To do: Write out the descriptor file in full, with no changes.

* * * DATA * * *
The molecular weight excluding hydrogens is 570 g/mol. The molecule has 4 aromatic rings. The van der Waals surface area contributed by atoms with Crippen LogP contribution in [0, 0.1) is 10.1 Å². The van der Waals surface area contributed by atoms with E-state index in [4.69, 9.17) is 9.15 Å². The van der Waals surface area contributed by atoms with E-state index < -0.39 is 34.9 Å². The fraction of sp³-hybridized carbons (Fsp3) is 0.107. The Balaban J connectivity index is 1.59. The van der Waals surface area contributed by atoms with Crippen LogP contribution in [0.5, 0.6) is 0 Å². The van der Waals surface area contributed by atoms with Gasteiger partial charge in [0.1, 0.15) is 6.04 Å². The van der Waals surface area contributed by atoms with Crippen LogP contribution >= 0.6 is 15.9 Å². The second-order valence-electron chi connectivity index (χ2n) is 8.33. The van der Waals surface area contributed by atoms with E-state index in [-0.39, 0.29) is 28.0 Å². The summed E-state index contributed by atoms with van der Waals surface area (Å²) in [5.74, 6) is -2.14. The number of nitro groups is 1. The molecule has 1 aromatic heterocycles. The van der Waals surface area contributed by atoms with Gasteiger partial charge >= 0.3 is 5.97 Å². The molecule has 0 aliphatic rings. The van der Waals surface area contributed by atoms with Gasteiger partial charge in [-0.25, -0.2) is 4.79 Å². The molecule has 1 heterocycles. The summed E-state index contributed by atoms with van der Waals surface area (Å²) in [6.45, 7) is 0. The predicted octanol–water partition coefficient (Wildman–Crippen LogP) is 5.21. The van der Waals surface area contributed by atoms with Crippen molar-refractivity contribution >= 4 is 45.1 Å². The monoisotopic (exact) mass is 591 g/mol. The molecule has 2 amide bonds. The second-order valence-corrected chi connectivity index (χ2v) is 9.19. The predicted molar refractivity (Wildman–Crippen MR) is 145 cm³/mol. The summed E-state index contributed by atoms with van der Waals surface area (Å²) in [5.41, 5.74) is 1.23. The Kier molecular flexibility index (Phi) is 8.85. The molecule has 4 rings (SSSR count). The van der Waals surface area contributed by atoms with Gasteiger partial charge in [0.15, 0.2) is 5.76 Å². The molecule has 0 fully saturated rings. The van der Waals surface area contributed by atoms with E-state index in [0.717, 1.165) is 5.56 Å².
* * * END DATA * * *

The molecular weight excluding hydrogens is 570 g/mol. The molecule has 4 aromatic rings. The van der Waals surface area contributed by atoms with Crippen LogP contribution in [0, 0.1) is 10.1 Å². The van der Waals surface area contributed by atoms with E-state index in [4.69, 9.17) is 9.15 Å². The van der Waals surface area contributed by atoms with E-state index < -0.39 is 34.9 Å². The fraction of sp³-hybridized carbons (Fsp3) is 0.107. The Balaban J connectivity index is 1.59. The van der Waals surface area contributed by atoms with Crippen LogP contribution in [0.5, 0.6) is 0 Å². The van der Waals surface area contributed by atoms with Gasteiger partial charge in [0.1, 0.15) is 6.04 Å². The van der Waals surface area contributed by atoms with Crippen LogP contribution >= 0.6 is 15.9 Å². The second-order valence-electron chi connectivity index (χ2n) is 8.33. The van der Waals surface area contributed by atoms with E-state index in [-0.39, 0.29) is 28.0 Å². The summed E-state index contributed by atoms with van der Waals surface area (Å²) in [5.74, 6) is -2.14. The number of nitro groups is 1. The molecule has 1 aromatic heterocycles. The van der Waals surface area contributed by atoms with Gasteiger partial charge >= 0.3 is 5.97 Å². The molecule has 0 aliphatic rings. The van der Waals surface area contributed by atoms with Gasteiger partial charge in [-0.25, -0.2) is 4.79 Å². The molecule has 1 heterocycles. The summed E-state index contributed by atoms with van der Waals surface area (Å²) in [6.45, 7) is 0. The predicted octanol–water partition coefficient (Wildman–Crippen LogP) is 5.21. The van der Waals surface area contributed by atoms with Crippen molar-refractivity contribution >= 4 is 45.1 Å². The monoisotopic (exact) mass is 591 g/mol. The molecule has 2 amide bonds. The second-order valence-corrected chi connectivity index (χ2v) is 9.19. The predicted molar refractivity (Wildman–Crippen MR) is 145 cm³/mol. The summed E-state index contributed by atoms with van der Waals surface area (Å²) in [5.41, 5.74) is 1.23. The Kier molecular flexibility index (Phi) is 8.85. The molecule has 4 rings (SSSR count). The van der Waals surface area contributed by atoms with Gasteiger partial charge in [0.15, 0.2) is 5.76 Å². The molecule has 0 fully saturated rings. The van der Waals surface area contributed by atoms with E-state index in [0.717, 1.165) is 5.56 Å².